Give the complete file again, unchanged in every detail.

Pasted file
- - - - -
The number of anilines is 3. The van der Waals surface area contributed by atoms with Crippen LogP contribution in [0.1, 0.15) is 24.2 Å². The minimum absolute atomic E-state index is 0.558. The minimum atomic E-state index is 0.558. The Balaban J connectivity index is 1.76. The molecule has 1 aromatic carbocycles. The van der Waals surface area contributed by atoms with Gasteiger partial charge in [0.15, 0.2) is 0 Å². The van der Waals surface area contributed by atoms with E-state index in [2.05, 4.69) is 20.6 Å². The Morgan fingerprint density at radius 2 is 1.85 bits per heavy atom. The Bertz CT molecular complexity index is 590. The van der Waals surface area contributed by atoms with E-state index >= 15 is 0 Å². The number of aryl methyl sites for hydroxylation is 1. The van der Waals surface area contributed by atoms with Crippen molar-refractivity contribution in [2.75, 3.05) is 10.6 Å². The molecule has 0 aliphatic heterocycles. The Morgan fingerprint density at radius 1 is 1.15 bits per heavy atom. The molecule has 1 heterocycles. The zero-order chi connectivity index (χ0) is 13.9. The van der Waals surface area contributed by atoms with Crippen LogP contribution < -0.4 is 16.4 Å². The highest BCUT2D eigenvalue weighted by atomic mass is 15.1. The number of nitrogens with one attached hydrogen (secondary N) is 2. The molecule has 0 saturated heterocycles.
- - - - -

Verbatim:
The number of anilines is 3. The van der Waals surface area contributed by atoms with Crippen LogP contribution in [0.1, 0.15) is 24.2 Å². The minimum absolute atomic E-state index is 0.558. The minimum atomic E-state index is 0.558. The Balaban J connectivity index is 1.76. The molecule has 1 aromatic carbocycles. The van der Waals surface area contributed by atoms with Gasteiger partial charge in [0.15, 0.2) is 0 Å². The van der Waals surface area contributed by atoms with E-state index in [2.05, 4.69) is 20.6 Å². The Morgan fingerprint density at radius 2 is 1.85 bits per heavy atom. The Bertz CT molecular complexity index is 590. The van der Waals surface area contributed by atoms with E-state index >= 15 is 0 Å². The number of aryl methyl sites for hydroxylation is 1. The van der Waals surface area contributed by atoms with Crippen molar-refractivity contribution in [2.75, 3.05) is 10.6 Å². The molecule has 0 aliphatic heterocycles. The Morgan fingerprint density at radius 1 is 1.15 bits per heavy atom. The molecule has 1 heterocycles. The zero-order chi connectivity index (χ0) is 13.9. The van der Waals surface area contributed by atoms with Crippen LogP contribution < -0.4 is 16.4 Å². The highest BCUT2D eigenvalue weighted by atomic mass is 15.1. The number of nitrogens with one attached hydrogen (secondary N) is 2. The molecule has 0 saturated heterocycles.